There is no right to build astride the boundary, and if your neighbour objects, then you might have to alter your drawings, so it is best to check early on.
What if I want to build next to the boundary, but on my land?
If you build on your land away from the boundary (even by a small amount), you will not need to notify your neighbour. However, if you are forming foundations, you may need serve a notice under Section 6 of the Party Wall Act, if their building is closer than 3m. See also “Excavating Near Your Neighbour”.
My neighbour’s wall is on the boundary. Can I build against it?
Yes, there is no restriction on this, but you will almost certainly need to serve a notice for adjacent excavation. If you find the foundations are over your side, you will need to serve a party wall notice to cut these away, and you may have to underpin their wall at your cost.
When do I need to serve a notice if I want to build on or astride the line of junction (boundary)?
At least one month before the planned starting date for building the wall.
What happens after I serve a notice to build astride the boundary line?
The adjoining owner has 14 days to agree in writing to the building of a new party wall astride the boundary line. If they do this, the work may go ahead.
If the adjoining owner does not respond or objects to the proposed new wall astride the boundary line, you must build the wall wholly on your own land, and wholly at your own expense.
Can I ask my neighbour to pay towards the costs of building a party wall?
No. But because the wall is shared, if your neighbour wants to use it later on, perhaps as a part of their extension, the Act says that they will need to pay you compensation. This is usually (but not always) half the cost of that part of the wall, including its foundations, that has been used.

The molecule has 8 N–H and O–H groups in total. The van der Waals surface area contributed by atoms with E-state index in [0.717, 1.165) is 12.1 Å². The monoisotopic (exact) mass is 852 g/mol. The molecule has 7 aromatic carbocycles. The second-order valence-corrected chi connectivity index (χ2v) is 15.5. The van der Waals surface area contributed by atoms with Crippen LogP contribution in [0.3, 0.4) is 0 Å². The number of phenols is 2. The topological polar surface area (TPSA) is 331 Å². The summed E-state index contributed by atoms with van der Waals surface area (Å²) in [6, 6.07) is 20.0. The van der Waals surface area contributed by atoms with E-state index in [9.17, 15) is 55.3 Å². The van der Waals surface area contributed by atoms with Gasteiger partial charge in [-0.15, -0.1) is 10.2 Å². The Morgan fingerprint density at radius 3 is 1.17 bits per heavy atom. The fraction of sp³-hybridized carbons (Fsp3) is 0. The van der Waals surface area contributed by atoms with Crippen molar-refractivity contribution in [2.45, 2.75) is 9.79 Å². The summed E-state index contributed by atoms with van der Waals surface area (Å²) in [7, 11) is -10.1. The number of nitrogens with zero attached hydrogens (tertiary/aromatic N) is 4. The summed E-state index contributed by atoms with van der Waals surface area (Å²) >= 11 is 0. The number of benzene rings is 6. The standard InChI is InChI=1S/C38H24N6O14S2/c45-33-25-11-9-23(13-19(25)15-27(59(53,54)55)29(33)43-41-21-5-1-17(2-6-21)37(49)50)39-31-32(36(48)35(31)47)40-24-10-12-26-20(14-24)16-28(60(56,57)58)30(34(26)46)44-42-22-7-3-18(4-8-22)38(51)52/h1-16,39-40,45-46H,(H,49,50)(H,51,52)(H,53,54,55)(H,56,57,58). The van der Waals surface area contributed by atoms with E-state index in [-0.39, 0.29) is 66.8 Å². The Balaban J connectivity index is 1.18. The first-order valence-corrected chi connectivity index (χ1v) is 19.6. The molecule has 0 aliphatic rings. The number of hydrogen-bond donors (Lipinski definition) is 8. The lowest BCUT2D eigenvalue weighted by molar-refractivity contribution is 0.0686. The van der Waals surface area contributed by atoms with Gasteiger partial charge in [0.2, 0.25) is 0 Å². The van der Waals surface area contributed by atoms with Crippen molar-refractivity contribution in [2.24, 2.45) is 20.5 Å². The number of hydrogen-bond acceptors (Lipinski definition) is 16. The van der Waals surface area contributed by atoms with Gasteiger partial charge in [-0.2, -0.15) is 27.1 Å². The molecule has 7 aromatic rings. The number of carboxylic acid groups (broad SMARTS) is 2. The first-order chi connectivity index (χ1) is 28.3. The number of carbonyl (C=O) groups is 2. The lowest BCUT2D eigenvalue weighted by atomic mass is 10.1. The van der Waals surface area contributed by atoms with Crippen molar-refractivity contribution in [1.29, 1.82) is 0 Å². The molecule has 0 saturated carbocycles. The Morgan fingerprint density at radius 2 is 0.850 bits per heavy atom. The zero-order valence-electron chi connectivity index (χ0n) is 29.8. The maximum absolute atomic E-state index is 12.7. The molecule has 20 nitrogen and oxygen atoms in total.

What happens after I serve a notice to build up to, but not over, the boundary line?
You may start work one month after you serve your notice. This work may include footings and foundations that extend under the adjoining owner’s land.
The wall will be built wholly at your own expense, and you will have to compensate any adjoining owner for any damage to his property, garden or plants caused by the building of the wall or the placing of footings and foundations.
What happens if I cannot agree with my neighbour?
If there is a disagreement about any work on a boundary line, including compensation, then Party Wall Surveyors should be appointed, and the dispute settled using the resolution procedures in the Party Wall etc Act. This usually means that a Party Wall Award is agreed upon. For more details about disputes, see ‘Resolving Disputes.
Is a garden wall a party wall?
Only if the boundary line runs through it. If it does, it is known as a party fence wall and can be used by either neighbour. If the wall is all on one side or the other, it is not a party wall, and it can only be used by the neighbour who owns it.